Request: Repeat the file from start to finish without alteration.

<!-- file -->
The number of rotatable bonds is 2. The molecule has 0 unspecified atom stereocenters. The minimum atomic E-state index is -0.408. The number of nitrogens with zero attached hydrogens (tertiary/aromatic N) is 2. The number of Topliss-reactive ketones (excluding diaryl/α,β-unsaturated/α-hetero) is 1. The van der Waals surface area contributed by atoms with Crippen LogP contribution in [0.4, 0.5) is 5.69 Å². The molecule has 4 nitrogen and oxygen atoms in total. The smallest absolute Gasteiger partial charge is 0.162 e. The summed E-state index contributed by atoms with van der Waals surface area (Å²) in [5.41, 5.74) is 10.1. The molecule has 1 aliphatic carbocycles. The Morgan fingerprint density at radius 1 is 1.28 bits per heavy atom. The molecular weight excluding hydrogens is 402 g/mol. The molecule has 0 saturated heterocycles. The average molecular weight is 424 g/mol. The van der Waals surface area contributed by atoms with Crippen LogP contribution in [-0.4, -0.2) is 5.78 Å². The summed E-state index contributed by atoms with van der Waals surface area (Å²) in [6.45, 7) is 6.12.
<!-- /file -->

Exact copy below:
The number of rotatable bonds is 2. The molecule has 0 unspecified atom stereocenters. The minimum atomic E-state index is -0.408. The number of nitrogens with zero attached hydrogens (tertiary/aromatic N) is 2. The number of Topliss-reactive ketones (excluding diaryl/α,β-unsaturated/α-hetero) is 1. The van der Waals surface area contributed by atoms with Crippen LogP contribution in [0.4, 0.5) is 5.69 Å². The molecule has 4 nitrogen and oxygen atoms in total. The smallest absolute Gasteiger partial charge is 0.162 e. The summed E-state index contributed by atoms with van der Waals surface area (Å²) in [5.41, 5.74) is 10.1. The molecule has 1 aliphatic carbocycles. The Morgan fingerprint density at radius 1 is 1.28 bits per heavy atom. The molecular weight excluding hydrogens is 402 g/mol. The molecule has 0 saturated heterocycles. The average molecular weight is 424 g/mol. The van der Waals surface area contributed by atoms with Crippen LogP contribution in [-0.4, -0.2) is 5.78 Å². The summed E-state index contributed by atoms with van der Waals surface area (Å²) in [6.45, 7) is 6.12.